he local recycling of juice and milk cartons, produced by packaging company Tetra Pak South Africa, has created 18 jobs and removed the need to ship the recovered cartons to India for recycling, says Tetra Pak South Africa environmental manager Rodney Reynders.
The company signed an agreement with Germiston-based Gayatri Paper Mills, which is a part of the packaging and labelling supplier Golden Era Group, to use hydropulping technology to recycle the cartons and use the fibre to produce board for secondary packaging.
“What we have done with the paper mill has created 18 sustainable, local jobs at a single mill. Before the agreement, we were exporting our recovered cartons to India for recycling. We were exporting valuable fibre instead of reusing it locally,” he says.
Tetra Pak South Africa is required to meet yearly recycling targets set by its global parent company Tetra Pak. Last year, it achieved a 6% recycling rate. Reynders has since travelled to Brazil to investigate the recycling success of other Tetra Pak operations, with the operation in Brazil managing a 28% recycling rate.
“Twelve years ago, in Brazil, little recycling was being done. Today, there are 13 paper mills recycling in excess of 50 000 t/y of postconsumer waste. We have learnt from our colleagues in Brazil and adopted their model locally,” he says.
Meanwhile, Gayatri Paper Mills will use hydropulping to separate the multilayer, made up mainly of 75% paperboard, with a 25% component of poly- ethylene (PE) and foil. The most notable feature of the carton packs is that they are mainly made up of paperboard, which is a renewable resource.
During recycling, the PE and foil are separated from the paper pulp. The pulp is then used in the production of secondary packaging, while the PE and foil component is aggromulated – a cold friction process used to separate the materials – and pelletised for use in the manufacturing of injection-moulded plastic products.
“Another option is to supply the separated PE and foil material to the Tetra Pak operation in Brazil, where it is subjected to pyrolysis, which breaks the PE down into paraffin and wax, while the foil is converted into a powder form and used in industry to make, for example, metallic paints. “Further, we will explore the application of this process locally,” notes Reynders.
In an effort to boost recycling and to improve separation of waste at source, Tetra Pak South Africa is a member of recycling body the Recovery Action Group of South Africa which, in conjunction with industry body the Packaging Council of South Africa, the Plastics Federation of South Africa, the Glass Recycling Company, Collect-a-Can and the Paper Recycling Association of South Africa, is collaborating to influence South African legislation to improve recycling.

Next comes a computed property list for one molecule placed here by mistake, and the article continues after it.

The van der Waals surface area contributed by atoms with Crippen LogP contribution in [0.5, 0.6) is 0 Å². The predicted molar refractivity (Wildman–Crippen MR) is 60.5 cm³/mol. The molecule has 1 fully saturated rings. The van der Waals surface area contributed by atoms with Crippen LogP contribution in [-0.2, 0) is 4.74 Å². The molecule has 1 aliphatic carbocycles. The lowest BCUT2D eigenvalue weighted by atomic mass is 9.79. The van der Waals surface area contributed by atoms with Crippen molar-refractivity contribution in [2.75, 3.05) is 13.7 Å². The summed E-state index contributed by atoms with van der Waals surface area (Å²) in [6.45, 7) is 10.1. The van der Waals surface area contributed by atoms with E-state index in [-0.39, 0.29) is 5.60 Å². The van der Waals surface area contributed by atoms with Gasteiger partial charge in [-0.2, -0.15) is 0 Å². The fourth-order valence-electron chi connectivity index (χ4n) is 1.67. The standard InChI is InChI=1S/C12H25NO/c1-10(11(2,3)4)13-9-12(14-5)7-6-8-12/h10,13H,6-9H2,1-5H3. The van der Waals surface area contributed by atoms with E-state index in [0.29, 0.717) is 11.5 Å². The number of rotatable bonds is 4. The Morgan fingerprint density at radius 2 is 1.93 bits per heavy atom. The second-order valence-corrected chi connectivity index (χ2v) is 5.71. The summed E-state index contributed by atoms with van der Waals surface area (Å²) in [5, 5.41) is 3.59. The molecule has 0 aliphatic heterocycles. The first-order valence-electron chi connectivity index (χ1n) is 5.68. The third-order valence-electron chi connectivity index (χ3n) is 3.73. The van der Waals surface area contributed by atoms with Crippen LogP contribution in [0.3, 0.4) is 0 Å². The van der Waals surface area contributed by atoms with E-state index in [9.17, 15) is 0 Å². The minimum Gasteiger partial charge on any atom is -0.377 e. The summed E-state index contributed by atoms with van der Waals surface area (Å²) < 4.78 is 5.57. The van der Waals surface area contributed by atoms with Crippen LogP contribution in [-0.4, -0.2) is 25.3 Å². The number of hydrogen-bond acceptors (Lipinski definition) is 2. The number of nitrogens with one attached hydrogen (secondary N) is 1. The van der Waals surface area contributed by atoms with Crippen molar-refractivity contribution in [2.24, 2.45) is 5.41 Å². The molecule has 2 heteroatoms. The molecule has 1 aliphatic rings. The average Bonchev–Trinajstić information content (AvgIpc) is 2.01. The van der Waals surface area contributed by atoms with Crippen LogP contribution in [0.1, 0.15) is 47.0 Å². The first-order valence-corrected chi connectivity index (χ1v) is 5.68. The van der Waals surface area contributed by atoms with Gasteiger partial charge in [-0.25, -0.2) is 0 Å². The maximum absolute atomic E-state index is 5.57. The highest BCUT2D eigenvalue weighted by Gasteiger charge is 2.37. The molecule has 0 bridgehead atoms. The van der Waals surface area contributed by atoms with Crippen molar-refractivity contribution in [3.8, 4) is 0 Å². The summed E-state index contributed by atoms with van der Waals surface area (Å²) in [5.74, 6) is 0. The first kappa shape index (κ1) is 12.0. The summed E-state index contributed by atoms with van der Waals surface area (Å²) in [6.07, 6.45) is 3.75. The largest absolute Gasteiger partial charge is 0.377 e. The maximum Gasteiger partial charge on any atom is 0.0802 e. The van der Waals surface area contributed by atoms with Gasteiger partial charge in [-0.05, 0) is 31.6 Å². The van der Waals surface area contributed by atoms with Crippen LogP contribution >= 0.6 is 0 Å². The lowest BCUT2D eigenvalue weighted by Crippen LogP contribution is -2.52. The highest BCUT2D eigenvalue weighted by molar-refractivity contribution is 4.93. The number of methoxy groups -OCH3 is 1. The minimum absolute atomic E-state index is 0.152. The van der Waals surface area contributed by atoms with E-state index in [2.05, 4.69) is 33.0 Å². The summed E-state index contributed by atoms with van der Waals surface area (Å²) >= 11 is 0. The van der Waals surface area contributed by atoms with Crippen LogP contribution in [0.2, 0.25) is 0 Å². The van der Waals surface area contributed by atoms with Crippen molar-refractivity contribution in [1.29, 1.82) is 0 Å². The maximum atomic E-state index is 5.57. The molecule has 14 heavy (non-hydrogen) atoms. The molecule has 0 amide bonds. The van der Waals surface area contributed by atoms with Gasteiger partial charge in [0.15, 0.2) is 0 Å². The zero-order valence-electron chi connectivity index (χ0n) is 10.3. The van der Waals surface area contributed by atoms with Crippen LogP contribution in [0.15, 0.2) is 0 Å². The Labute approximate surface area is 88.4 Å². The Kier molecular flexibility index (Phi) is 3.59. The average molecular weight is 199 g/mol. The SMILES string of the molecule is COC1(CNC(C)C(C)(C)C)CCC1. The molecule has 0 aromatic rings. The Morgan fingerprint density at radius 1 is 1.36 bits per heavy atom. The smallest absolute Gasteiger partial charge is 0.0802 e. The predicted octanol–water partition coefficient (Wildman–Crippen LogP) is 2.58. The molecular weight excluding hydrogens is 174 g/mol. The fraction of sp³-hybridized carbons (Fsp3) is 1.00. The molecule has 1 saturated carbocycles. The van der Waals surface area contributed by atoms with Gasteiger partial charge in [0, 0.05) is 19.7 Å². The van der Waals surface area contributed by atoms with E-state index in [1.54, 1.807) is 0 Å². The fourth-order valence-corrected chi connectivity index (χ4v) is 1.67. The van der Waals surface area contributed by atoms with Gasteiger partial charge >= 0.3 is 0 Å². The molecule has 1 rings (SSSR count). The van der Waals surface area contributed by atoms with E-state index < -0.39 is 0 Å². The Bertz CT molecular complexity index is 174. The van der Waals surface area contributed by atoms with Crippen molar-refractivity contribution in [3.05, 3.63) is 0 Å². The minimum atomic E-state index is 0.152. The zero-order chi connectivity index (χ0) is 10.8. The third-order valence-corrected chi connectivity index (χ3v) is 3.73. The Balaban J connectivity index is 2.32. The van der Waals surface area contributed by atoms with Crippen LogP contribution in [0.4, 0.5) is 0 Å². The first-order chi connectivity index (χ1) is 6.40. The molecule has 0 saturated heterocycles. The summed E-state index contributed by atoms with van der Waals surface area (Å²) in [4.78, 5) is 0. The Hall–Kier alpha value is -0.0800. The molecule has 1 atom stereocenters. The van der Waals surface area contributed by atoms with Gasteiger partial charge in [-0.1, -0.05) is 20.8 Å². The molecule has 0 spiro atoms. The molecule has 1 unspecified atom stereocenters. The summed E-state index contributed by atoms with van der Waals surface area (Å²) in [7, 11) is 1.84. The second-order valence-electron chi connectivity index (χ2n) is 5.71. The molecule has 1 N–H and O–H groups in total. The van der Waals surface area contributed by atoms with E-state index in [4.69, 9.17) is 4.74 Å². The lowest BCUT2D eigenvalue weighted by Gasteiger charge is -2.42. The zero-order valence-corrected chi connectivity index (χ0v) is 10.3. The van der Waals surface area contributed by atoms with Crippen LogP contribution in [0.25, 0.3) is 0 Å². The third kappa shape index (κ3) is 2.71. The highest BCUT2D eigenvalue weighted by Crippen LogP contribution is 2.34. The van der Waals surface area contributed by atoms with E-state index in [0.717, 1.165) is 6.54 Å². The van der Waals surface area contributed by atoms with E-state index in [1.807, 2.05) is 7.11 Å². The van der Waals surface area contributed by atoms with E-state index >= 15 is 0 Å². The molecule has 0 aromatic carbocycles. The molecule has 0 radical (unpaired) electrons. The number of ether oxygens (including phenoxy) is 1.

“We have been working together to create an integrated waste management plan that will be submitted to government. It is only in the draft stage but encourages a twin-bag waste removal system, which will help consumers to separate waste at the source,” he explains.
The twin-bag system proposes that all recyclable waste, such as milk and juice cartons, plastic, glass, paper and metals, is placed into one bag while the organic waste, or wet waste, is placed into a separate bag. This will enable consumers and waste removal services to easily sort recyclables from nonrecyclables, and keep recyclable materials clean and separate from the organic waste.
“We are trying to tap into a greater amount of waste in South Africa at a consumer level – hence, our drive to influence legislation to encourage greater separation of waste at source, which would help to get more recyclables into waste streams from where they can be recycled.”
Pressure from consumers on companies to manufacture environ- ment-friendly and sustainable products is affecting the entire value chain, from the sourcing of raw materials, through to water- and energy-efficient production and manufacturing techniques, as well as the recycling of used products, says Reynders.
“Tetra Pak South Africa has a strong and sustained focus on reducing the impact of our products and manufacturing on the environment.”
He reports that Tetra Pak South Africa grew its market share in 2010 as it explored new opportunities and gained new clients. It foresees continued growth in Southern Africa for the company.
“Our message to consumers is that cartons can be recycled. Place your cartons with your recyclable waste and allow it to be recycled into other products,” he concludes.